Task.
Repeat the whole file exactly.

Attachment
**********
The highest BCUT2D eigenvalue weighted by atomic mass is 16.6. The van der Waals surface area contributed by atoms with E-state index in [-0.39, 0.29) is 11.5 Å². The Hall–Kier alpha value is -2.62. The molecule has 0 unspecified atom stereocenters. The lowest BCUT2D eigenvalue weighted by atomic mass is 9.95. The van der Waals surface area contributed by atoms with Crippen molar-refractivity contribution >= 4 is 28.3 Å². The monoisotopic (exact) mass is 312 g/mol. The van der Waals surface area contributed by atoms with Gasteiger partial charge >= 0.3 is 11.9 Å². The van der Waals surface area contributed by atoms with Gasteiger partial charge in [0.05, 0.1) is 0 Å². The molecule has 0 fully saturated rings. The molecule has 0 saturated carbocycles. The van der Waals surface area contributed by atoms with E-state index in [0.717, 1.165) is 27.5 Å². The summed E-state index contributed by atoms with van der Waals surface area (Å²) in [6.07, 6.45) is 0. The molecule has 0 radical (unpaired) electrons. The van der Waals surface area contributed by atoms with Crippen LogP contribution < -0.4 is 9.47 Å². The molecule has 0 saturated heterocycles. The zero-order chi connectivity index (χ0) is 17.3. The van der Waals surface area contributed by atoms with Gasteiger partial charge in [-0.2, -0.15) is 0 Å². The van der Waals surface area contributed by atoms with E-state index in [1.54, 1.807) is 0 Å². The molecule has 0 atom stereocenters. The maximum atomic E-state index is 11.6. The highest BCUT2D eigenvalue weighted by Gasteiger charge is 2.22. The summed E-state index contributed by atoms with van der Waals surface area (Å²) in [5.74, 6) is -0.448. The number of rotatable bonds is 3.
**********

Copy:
The highest BCUT2D eigenvalue weighted by atomic mass is 16.6. The van der Waals surface area contributed by atoms with E-state index in [-0.39, 0.29) is 11.5 Å². The Hall–Kier alpha value is -2.62. The molecule has 0 unspecified atom stereocenters. The lowest BCUT2D eigenvalue weighted by atomic mass is 9.95. The van der Waals surface area contributed by atoms with Crippen molar-refractivity contribution >= 4 is 28.3 Å². The monoisotopic (exact) mass is 312 g/mol. The van der Waals surface area contributed by atoms with Gasteiger partial charge >= 0.3 is 11.9 Å². The van der Waals surface area contributed by atoms with Gasteiger partial charge in [0.05, 0.1) is 0 Å². The molecule has 0 fully saturated rings. The molecule has 0 saturated carbocycles. The van der Waals surface area contributed by atoms with E-state index in [0.717, 1.165) is 27.5 Å². The summed E-state index contributed by atoms with van der Waals surface area (Å²) in [6.07, 6.45) is 0. The molecule has 0 radical (unpaired) electrons. The van der Waals surface area contributed by atoms with Crippen LogP contribution < -0.4 is 9.47 Å². The molecule has 0 saturated heterocycles. The zero-order chi connectivity index (χ0) is 17.3. The van der Waals surface area contributed by atoms with Gasteiger partial charge in [-0.2, -0.15) is 0 Å². The van der Waals surface area contributed by atoms with E-state index in [1.54, 1.807) is 0 Å². The molecule has 0 atom stereocenters. The maximum atomic E-state index is 11.6. The highest BCUT2D eigenvalue weighted by Gasteiger charge is 2.22. The summed E-state index contributed by atoms with van der Waals surface area (Å²) in [5.74, 6) is -0.448. The number of rotatable bonds is 3.